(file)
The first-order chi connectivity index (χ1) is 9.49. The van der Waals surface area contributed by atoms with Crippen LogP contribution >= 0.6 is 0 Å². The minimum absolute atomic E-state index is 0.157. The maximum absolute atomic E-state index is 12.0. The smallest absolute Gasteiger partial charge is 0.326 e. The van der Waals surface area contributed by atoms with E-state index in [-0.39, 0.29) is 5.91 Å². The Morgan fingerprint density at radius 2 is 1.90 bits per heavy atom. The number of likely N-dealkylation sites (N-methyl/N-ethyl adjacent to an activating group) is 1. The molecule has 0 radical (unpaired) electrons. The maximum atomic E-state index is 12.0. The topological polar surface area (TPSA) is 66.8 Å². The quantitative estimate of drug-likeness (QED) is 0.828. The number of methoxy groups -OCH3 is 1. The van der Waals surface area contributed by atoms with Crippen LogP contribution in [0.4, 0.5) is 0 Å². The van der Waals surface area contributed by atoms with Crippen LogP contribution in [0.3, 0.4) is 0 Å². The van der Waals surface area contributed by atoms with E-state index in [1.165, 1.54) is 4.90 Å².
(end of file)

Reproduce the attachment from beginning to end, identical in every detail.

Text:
The first-order chi connectivity index (χ1) is 9.49. The van der Waals surface area contributed by atoms with Crippen LogP contribution >= 0.6 is 0 Å². The minimum absolute atomic E-state index is 0.157. The maximum absolute atomic E-state index is 12.0. The smallest absolute Gasteiger partial charge is 0.326 e. The van der Waals surface area contributed by atoms with E-state index in [-0.39, 0.29) is 5.91 Å². The Morgan fingerprint density at radius 2 is 1.90 bits per heavy atom. The number of likely N-dealkylation sites (N-methyl/N-ethyl adjacent to an activating group) is 1. The molecule has 0 radical (unpaired) electrons. The maximum atomic E-state index is 12.0. The topological polar surface area (TPSA) is 66.8 Å². The quantitative estimate of drug-likeness (QED) is 0.828. The number of methoxy groups -OCH3 is 1. The van der Waals surface area contributed by atoms with Crippen LogP contribution in [0.4, 0.5) is 0 Å². The van der Waals surface area contributed by atoms with Crippen LogP contribution in [0.3, 0.4) is 0 Å². The van der Waals surface area contributed by atoms with E-state index in [1.165, 1.54) is 4.90 Å².